Palazzone Umbria Grek Grechetto 2011
Giovanni began bottling his own Orvieto only in 1982, and even now, nearly forty years later, he still does everything he can to keep the dream of Orvieto alive. Year in and year out, he makes honest, classic wines with only fruit from his own vineyards. No shortcuts in his vineyards, no tricks in the cellar, just pure, historic Orvieto terroir in every bottle. Lest you think Orvieto is at best a simple wine, a recent tasting of mind-bending older vintages of his flagship Terre Vineate stretched back to the early 1990s, and the wines were strikingly beautiful, alive and incredibly fresh.
Giovanni says this is only possible because of terroir. The soil of Orvieto is complex: 3 million years ago, this land was under the sea, so there is a lot of sedimentary clay and limestone with very little organic matter. About 250,000 years ago, volcanic eruptions from Monte Vulsini (now Lake Bolsena) covered this area with volcanic rock, ash and pumice, but most of those layers have since eroded away, with an important exception: Rocca Ripesena, a vestigial outcropping of that volcanic tuff, still protects Palazzone from extreme weather. This elevated protection paired with Giovanni’s slightly north-facing vineyards help to keep his fruit cool during scorching Umbrian summers.
“What keeps an appellation producing wine for 2500 years?” Giovanni asks playfully. “If Piero Antinori, one of the richest and most famous winemakers in Tuscany, decided to make his great white wine in Umbria – it’s for a reason. If Luca Signorelli [renaissance artist extraordinaire], had in his contract both gold and Orvieto wine to paint the fresco of the Last Judgement in the cathedral of Orvieto in the 1500s, it should tell you something. If the wine wasn’t good or didn’t have potential, surely it would have been relegated to history. But we haven’t stopped. There is a huge potential here.” And we won’t stop, either. In fact, we are just beginning.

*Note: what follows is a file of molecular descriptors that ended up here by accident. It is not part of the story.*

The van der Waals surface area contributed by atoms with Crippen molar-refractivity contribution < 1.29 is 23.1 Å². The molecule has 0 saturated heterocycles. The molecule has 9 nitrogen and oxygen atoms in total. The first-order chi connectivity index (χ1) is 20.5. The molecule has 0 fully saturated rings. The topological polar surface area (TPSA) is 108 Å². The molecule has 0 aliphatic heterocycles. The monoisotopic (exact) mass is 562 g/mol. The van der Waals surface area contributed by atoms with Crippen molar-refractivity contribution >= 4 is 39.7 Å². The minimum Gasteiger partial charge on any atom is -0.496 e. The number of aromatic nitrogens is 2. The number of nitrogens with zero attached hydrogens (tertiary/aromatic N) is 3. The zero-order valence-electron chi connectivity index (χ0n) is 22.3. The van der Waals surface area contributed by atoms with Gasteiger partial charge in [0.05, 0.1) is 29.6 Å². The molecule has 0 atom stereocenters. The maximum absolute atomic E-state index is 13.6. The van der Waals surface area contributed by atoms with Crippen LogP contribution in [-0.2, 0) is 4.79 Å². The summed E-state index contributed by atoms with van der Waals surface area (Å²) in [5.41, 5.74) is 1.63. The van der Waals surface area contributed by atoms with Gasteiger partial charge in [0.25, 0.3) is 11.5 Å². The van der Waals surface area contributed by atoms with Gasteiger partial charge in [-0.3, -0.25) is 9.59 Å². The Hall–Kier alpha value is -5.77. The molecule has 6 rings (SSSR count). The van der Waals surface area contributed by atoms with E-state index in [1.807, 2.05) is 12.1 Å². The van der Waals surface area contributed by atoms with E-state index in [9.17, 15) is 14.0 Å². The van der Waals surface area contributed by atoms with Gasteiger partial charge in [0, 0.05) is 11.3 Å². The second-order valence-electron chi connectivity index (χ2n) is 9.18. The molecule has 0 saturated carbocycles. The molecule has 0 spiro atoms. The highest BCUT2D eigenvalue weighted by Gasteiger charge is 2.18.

Centered upon the lush Apennine Range in the center if the Italian peninsula, Umbria is one of the few completely landlocked regions in Italy. It’s star red grape variety, Sagrantino, finds its mecca around the striking, hilltop village of Montefalco. The resulting wine, Sagrantino di Montefalco, is an age-worthy, brawny, brambly red, bursting with jammy, blackberry fruit and earthy, pine forest aromas. By law this classified wine has to be aged over three years before it can be released from the winery and Sagrantino often needs a good 5-10 more years in bottle before it reaches its peak. Incidentally these wines often fall under the radar in the scene of high-end, age-begging, Italian reds, giving them an almost cult-classic appeal. They are undoubtedly worth the wait!
Rosso di Montefalco, on the other had, is composed mainly of Sangiovese and is a more fruit-driven, quaffable wine to enjoy while waiting for the Sagrantinos to mellow out.
Among its green mountains, perched upon a high cliff in the province of Terni, sits the town of Orvieto. Orvieto, the wine, is a blend of at least 60% Trebbiano in combination with Grechetto, with the possible addition of other local white varieties. Orvieto is the center of Umbria’s white wine production—and anchor of the region’s entire wine scene—producing over two thirds of Umbria’s wine. A great Orvieto will have clean aromas and flavors of green apple, melon and citrus, and have a crisp, mineral-dominant finish.
Grechetto, the region’s star white variety, produces Umbria’s best crsip and tactile white wines,. Whether on its own or as part of a blend, this grape has elevated the general quality of whites throughout this central, land-locked Italian region. Producers tend to favor its use in the native Orvieto white wine, a dynamic blend composed of varying percentages of Trebbiano, Grechetto, Verdello and Canaiolo Bianco, to name a few. Somm Secret—Many famous Sagrantino producers from Montefalco also produce single varietal Grechettos from the adjacent, Colli Martani DOC.